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Brain Tumors in children

  1. Brain tumors are second only to leukemia as the most prevalent malignancy in childhood and they account for the most common solid tumors in this age group. Q
  2. Approximately 2/3 of all intracranial tumors occurring in children between the ages of 2 and 12 yr in infratentorial (located in the posterior fossa) In adolescents and infants younger than 2 yr tumors occur with equal frequencies in the posterior fossa and the supratentorial region
  3. Supratentorial tumor are more likely to be associated with focal abnormality including long tract sign and seizures
  4. Infratentorial tumors are present as sign /symptoms of intracranial tension.

Infratentorial tumors

  1. Cerebellar astrocytoma                        
  2. Medulloblastoma
  3. Brain stem glioma                
  4. Ependymomas             

Supra tentorial tumors

  1. Craniopharyngioma
  2. Optic nerve glioma
  3. Pinealoma
  4. Choroid plexus papilloma
    1. Cerebellar astrocytoma is the most common posterior fossa tumor of childhood and has the best prognosis
    2. Medulloblastoma is the next most common posterior fossa tumor in the pediatrics age group and is the most prevalent brain tumor in children younger than 7 year 
  5. Oligodendeoglioma

Cerebellar astrocytoma has no gender predilection

V. Meningitis


Acute Bacterial Meningitis


Bacterial meningitis may be defined as inflammatory response to bacterial infection of the pia arachnoid and the CSF of the subarachnoid space.



  1. Neonatal period gm –ve bacilli, Listeria monocytogenes groub B streptococci
  2. 2 month – 3-year Hemophilus influenzae, Strepto pneumoniae and Meningococci
  3. Beyond 3 year Pneumococci 


Complement deficiency C5 – C9 – meningococcalQ

Shunt infection – staphylococcal epidermidisQ


T cell defect (congenital Or acquired by chemotherapy, AIDS or malignancy Listeria monocytogenes Q 


  1. Hematogenous route
  2. Contigous septic foci in the skull or spine
  3. Head injury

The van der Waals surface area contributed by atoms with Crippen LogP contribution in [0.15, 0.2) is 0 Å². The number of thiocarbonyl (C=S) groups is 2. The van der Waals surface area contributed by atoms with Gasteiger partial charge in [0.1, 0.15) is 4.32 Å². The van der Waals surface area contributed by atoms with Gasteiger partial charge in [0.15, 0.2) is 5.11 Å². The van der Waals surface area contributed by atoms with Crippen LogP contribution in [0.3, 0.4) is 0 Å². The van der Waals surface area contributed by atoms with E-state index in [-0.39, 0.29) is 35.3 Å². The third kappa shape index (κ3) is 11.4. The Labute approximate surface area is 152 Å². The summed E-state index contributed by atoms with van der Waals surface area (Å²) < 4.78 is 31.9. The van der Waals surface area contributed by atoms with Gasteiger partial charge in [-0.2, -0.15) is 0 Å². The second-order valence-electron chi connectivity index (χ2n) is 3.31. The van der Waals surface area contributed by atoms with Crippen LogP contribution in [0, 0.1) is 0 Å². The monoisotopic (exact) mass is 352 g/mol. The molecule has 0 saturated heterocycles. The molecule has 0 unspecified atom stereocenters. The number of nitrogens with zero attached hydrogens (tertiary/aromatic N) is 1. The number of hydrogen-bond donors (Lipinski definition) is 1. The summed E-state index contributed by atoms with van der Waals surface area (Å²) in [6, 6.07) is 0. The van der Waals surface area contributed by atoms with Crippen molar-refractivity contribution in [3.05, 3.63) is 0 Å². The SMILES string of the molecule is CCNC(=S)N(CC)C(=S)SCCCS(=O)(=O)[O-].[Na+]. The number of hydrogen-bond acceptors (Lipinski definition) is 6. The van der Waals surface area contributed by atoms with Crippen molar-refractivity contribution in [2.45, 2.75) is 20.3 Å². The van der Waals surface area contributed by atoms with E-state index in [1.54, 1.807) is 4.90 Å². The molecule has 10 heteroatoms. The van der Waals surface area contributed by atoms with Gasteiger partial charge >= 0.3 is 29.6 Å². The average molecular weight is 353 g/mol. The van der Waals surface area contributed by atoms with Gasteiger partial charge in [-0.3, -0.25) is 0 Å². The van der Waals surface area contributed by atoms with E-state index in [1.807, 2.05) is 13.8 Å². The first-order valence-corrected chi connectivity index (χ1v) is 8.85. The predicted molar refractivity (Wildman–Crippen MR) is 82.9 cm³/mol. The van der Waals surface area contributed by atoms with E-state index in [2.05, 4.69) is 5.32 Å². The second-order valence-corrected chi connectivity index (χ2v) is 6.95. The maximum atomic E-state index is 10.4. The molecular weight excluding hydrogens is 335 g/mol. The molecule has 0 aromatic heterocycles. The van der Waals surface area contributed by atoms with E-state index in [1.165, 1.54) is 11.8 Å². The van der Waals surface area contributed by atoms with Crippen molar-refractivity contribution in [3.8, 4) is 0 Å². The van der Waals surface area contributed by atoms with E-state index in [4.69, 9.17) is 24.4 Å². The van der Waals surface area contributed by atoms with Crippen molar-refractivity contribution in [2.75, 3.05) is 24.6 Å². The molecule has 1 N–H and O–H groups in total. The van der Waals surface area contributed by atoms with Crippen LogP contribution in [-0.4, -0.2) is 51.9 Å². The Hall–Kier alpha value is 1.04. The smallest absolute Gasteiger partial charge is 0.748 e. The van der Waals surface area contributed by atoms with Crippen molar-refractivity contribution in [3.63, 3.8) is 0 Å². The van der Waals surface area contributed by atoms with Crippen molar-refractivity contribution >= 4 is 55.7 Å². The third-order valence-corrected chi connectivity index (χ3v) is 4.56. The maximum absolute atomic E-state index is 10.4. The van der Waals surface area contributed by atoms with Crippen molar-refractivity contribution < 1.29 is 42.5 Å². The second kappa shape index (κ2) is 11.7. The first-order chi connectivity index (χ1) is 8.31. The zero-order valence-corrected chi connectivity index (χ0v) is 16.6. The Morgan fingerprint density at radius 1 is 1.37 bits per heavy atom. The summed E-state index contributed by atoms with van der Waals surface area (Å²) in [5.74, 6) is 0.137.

4. Recurrent meningitis
    1. Pilonidal sinus
    2. CSF rhinorrhoeaQ
    3. # of cribriform plateQ
    4. Immune deficiency disorder

Clinical features

  1. Onset is acute and febrile
  2. Irritable, has bursting headache
  3. Projectile vomiting, acute shrill cry, bulging fontanalle
  4. Photophobia
  5. Seizures
  6. Varying grades of alteration in sensorium may occur
  7. Sign of meningeal irritation present
    1. Neck rigidity
    2. Kernig’s sign
    3. Brudzinski’s sign
  • Neurological deficit like hemiparesis,cranial nerve palsies
  • Respiration may become periodic or Chynes strokes 

Meningitis in neonates and young infants


Sign and symptoms which arouse suspicion of bacterial meningitis in the new born are-

  1. Vacant stare
  2. Alternating irritability and drowsiness
  3. Refusal to suck
  4. Persistent vomiting
  5. Fever or Hypothermia
  6. Poor cry
  7. Neurological deficit of various type

Kernigs sign and neck rigidity are rarely present in early infancy


Specific features of meningitis due to different bacteria.

  1. Meningococcal meningitis
    Associated with petechial hemorrhages on the skin or mucosa. It is an acute fulminant condition sometimes associated with hypotension and shock. Q 
  2. Pneumococcal meningitis
    Usually follows otitis media, sinusitis, pneumonia or head trauma.
    Auditory complication and subdural effusions are common complication. 
  3. Staphylococcal meningitis
    Neonatal staphylococcal meningitis is often associated with umbilical sepsis, pyoderma or septicemia. 
  4. Hemophilus influenzae meningitis
    Frequent between 3 month – 3 year
    Subdural effusion follow the initial illness.
    Auditory deficit is a common complicationQ 

Lab diagnosis


Diagnosis should be confirmed by lumbar puncture and examination of the cerebrospinal fluid.



Cell count




50 – 80 mm Hg

< 5

20 – 45

> 50


Usually elevated

100 – 10, 000 PMNs cell predominants

100 – 500

< 40 (1/3 of blood glucose)


N /↑

100 – 1000 PMNs cell early but then lymphocytic predominance

50 – 200

Generally (N) may be ↓ in some viral disease particularly mumps


10 – 500 PMNs early but then lymphocytic


< 50 (1/3 – 2/3 of blood glucose)


Poor prognostic factor

  1. Infants younger than 6 months
  2. > 106 CFU of bacteria/mL of CSF
  3. Seizures occurring of > 4 daysQ
  4. Coma or focal neurological sign on presentation 


  1. Antibiotic treatment based of culture sensitivity
  2. Supportive treatment

Duration of treatment

  1. Strept. Pneumonae   10 – 14 days
  2. Meningococcal           5 –7 days
  3. H influenzae              7 – 10 days
  4. Gm –ve bacilli           21 days

Extra Edge

Corticosteroid therapy given to all children between 3 month – 3 year to incidence of auditory complication. Particularly due to H. influenza

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